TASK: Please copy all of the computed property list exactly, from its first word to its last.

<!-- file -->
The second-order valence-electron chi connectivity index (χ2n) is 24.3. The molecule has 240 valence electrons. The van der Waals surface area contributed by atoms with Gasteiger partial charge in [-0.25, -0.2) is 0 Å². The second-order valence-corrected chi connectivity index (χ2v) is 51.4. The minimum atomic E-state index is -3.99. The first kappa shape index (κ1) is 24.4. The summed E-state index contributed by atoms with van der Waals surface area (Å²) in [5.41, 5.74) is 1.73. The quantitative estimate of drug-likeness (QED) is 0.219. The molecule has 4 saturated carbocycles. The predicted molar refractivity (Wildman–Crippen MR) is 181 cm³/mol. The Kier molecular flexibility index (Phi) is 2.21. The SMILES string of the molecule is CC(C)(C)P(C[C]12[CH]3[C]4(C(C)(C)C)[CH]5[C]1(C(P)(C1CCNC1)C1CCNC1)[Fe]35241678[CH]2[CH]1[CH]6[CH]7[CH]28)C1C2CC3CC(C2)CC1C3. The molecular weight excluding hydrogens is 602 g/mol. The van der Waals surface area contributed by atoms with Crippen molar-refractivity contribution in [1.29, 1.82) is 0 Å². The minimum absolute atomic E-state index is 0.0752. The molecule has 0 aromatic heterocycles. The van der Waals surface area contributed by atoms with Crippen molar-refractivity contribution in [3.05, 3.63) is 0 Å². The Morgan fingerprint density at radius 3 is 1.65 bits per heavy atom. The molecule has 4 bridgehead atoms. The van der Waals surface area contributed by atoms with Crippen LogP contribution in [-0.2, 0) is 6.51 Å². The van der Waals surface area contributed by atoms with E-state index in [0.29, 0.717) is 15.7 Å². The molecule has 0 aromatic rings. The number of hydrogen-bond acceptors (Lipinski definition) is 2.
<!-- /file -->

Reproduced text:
The second-order valence-electron chi connectivity index (χ2n) is 24.3. The molecule has 240 valence electrons. The van der Waals surface area contributed by atoms with Gasteiger partial charge in [-0.25, -0.2) is 0 Å². The second-order valence-corrected chi connectivity index (χ2v) is 51.4. The minimum atomic E-state index is -3.99. The first kappa shape index (κ1) is 24.4. The summed E-state index contributed by atoms with van der Waals surface area (Å²) in [5.41, 5.74) is 1.73. The quantitative estimate of drug-likeness (QED) is 0.219. The molecule has 4 saturated carbocycles. The predicted molar refractivity (Wildman–Crippen MR) is 181 cm³/mol. The Kier molecular flexibility index (Phi) is 2.21. The SMILES string of the molecule is CC(C)(C)P(C[C]12[CH]3[C]4(C(C)(C)C)[CH]5[C]1(C(P)(C1CCNC1)C1CCNC1)[Fe]35241678[CH]2[CH]1[CH]6[CH]7[CH]28)C1C2CC3CC(C2)CC1C3. The molecular weight excluding hydrogens is 602 g/mol. The van der Waals surface area contributed by atoms with Crippen molar-refractivity contribution in [1.29, 1.82) is 0 Å². The minimum absolute atomic E-state index is 0.0752. The molecule has 0 aromatic heterocycles. The van der Waals surface area contributed by atoms with Crippen molar-refractivity contribution in [3.05, 3.63) is 0 Å². The Morgan fingerprint density at radius 3 is 1.65 bits per heavy atom. The molecule has 4 bridgehead atoms. The van der Waals surface area contributed by atoms with Crippen LogP contribution in [-0.2, 0) is 6.51 Å². The van der Waals surface area contributed by atoms with E-state index in [0.29, 0.717) is 15.7 Å². The molecule has 0 aromatic rings. The number of hydrogen-bond acceptors (Lipinski definition) is 2.